The psychosocial domains identified by the Management Standards are essentially bipolar in nature as they carry both pathogenic and salutogenic potential. Consider, for example, the psychosocial hazard of social support at work, where a multitude of studies have shown that low levels of support may have a negative impact on an individual’s health; yet, conversely, high levels may protect and enhance it. Psychosocial work interventions such as the HSE’s Management Standards can move beyond an exclusive focus on risk assessment and reducing the number of employees at the bottom end of the mental health spectrum toward embracing the potential to make a positive contribution to the mental health of the workforce as a whole.
This presentation will explore the recent advancements made in managing psychosocial working conditions within Ireland and the UK. We will describe how the Irish Health and Safety Authority and State Claims Agency have recently embraced a ‘positive’ approach to psychosocial risk management through the Work PositiveCI online tool. Work PositiveCI assesses workplace stressors, employee psychological wellbeing and critical incident exposure in the workplace and places a focus on developing clear action plans. We will also present some initial research findings lending further support to a balanced approach.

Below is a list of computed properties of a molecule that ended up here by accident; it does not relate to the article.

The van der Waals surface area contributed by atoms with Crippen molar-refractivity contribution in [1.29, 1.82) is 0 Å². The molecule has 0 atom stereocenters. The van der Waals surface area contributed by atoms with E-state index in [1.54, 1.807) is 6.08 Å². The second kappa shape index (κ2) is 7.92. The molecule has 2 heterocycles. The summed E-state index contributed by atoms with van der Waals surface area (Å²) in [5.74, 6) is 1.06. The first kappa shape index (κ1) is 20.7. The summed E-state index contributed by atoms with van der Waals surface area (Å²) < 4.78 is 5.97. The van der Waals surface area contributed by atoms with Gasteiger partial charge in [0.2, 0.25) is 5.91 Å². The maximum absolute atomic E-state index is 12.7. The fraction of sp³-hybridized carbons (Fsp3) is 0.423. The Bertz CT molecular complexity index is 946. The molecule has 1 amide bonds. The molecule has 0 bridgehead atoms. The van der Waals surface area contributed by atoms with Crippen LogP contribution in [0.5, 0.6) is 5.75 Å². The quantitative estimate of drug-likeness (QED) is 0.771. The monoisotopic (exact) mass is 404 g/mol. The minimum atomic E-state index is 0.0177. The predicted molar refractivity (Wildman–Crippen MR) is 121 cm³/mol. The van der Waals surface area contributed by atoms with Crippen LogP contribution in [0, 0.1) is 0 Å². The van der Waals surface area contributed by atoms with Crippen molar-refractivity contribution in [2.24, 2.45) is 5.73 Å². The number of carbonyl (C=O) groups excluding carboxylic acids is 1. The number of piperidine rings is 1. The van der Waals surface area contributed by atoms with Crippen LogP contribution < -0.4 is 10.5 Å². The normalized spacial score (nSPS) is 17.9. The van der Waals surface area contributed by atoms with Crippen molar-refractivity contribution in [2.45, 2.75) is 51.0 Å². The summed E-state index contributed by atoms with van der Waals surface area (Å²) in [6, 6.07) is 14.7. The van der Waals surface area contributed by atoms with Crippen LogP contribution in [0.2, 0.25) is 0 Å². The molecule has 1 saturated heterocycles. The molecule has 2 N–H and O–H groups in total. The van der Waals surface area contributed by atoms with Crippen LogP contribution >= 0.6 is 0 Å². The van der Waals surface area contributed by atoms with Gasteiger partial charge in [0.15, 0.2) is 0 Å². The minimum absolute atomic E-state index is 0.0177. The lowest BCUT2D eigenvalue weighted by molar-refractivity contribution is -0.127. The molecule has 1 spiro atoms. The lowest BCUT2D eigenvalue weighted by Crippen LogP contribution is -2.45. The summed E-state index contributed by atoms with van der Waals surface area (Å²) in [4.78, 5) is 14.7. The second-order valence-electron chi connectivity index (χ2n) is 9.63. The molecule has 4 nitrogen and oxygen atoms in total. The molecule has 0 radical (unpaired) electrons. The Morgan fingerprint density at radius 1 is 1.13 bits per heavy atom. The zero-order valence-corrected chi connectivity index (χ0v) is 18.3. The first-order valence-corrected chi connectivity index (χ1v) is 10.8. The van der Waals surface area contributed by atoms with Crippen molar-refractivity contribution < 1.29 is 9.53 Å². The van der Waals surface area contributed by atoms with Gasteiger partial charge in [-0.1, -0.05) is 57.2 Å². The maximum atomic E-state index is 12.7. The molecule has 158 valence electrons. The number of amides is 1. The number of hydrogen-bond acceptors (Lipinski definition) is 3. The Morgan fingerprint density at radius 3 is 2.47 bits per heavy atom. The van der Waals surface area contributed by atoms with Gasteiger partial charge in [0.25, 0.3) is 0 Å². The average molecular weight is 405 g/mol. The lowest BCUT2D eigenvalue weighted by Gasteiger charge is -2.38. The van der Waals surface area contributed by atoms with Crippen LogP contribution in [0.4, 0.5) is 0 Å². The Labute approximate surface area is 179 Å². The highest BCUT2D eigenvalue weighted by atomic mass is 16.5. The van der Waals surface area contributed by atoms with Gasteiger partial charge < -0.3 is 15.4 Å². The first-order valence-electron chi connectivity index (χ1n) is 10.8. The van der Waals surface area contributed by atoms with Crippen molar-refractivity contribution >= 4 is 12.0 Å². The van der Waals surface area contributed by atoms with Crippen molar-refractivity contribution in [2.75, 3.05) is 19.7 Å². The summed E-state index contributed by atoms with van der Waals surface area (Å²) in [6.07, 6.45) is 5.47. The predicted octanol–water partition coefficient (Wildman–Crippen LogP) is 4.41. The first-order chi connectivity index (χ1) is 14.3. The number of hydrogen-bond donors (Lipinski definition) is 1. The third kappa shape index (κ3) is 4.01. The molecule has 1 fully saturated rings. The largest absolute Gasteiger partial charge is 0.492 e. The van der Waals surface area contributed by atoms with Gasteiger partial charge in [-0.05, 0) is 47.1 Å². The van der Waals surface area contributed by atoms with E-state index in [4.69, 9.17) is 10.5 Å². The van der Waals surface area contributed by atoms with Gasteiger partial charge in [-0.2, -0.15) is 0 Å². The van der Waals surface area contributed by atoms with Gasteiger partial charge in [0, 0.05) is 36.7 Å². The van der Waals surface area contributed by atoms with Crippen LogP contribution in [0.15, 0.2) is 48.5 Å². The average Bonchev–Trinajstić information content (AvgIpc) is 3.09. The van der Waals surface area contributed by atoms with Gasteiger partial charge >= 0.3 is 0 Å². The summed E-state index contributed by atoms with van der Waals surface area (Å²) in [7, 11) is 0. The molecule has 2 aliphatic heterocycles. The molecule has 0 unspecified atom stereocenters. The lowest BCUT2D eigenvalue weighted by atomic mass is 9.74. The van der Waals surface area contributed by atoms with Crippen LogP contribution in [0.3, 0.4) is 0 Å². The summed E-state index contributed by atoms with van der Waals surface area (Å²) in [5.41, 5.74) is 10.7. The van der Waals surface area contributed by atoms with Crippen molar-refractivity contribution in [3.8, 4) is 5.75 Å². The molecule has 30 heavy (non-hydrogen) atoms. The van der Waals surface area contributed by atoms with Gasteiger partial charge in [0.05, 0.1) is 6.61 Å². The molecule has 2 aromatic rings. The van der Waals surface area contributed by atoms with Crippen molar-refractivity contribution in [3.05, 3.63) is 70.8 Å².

In addition, we describe the results of a population intervention by the UK’s Health and Safety Executive (HSE) to decrease the psychosocial risks in the UK population using the Management Standards approach 2004–2010 and discuss current policy and future HSE interventions on work related stress, in schools in Liverpool, NHS Trusts in Scotland and correctional facilities in the North West of England 2016–2020.